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Homework Help: Need help with a problem involving planets and moons.

  1. Jan 27, 2009 #1
    1. The problem statement, all variables and given/known data
    While a planet P rotates in a circle about its sun, a moon M rotates in a circle about the planet, and both motions are in a plane. Let's call the distance between M and P one { lunar unit}. Suppose the distance of P from the sun is 2100 lunar units; the planet makes one revolution about the sun every 2 years, and the moon makes one rotation about the planet every 0.25 years. Choosing coordinates centered at the sun, so that, at time t=0 the planet is at (2100, 0), and the moon is at (2100, 1), then the location of the moon at time t, where t is measured in years, is (x(t), y(t)).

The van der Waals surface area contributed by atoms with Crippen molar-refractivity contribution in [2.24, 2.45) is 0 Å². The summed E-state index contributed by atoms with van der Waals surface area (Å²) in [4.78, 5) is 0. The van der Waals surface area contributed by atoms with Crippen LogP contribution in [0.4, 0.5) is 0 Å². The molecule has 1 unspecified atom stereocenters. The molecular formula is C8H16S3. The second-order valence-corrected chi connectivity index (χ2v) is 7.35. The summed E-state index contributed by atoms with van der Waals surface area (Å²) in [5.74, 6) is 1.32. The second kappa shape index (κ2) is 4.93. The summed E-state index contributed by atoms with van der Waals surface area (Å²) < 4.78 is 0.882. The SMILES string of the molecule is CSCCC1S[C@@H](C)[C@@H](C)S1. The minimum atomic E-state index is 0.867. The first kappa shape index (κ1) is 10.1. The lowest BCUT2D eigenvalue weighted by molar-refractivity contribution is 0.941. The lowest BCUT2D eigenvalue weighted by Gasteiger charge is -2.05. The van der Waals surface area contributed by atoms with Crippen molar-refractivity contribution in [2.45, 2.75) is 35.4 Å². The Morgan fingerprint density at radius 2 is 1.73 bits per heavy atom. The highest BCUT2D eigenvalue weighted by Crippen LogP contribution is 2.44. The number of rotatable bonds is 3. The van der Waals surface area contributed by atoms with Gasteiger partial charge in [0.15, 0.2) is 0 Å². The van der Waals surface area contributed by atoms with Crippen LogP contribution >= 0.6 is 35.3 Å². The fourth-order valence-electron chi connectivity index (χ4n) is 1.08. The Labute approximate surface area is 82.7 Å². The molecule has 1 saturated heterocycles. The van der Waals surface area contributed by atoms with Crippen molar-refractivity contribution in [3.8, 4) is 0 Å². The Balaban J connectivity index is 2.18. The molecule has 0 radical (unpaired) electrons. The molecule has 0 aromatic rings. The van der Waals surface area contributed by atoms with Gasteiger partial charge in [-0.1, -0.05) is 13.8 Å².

Find equations for x(t) and y(t)

    2. Relevant equations
    Parametric equations of a circle:
    x = rcos(t)
    y = rsin(t)

    3. The attempt at a solution
    Seems like a fairly straightforward problem, except that it doesn't indicate whether the planets rotate counter-clockwise or clockwise. I've emailed my professor asking to clear up that point, but in the meantime, I'm assuming they both rotate clockwise.

    My professor says counter-clockwise. I'm adjusting the equations to make it that way.

    Using some intuition, I got the equations:
    x(t) = 2100*cos(-pi*t) + sin(-2*pi*t)

    y(t) = 2100*sin(-pi*t) + cos(-2*pi*t)

    in other words, x(t) = x-position of the planet + x-position of the moon. Same for y(t)

    I'm fairly sure these equations describe the motion of the moon correctly, but apparently, they are not the correct answers (it's an online submission process).

    Any thoughts?
    Last edited: Jan 28, 2009
  2. jcsd
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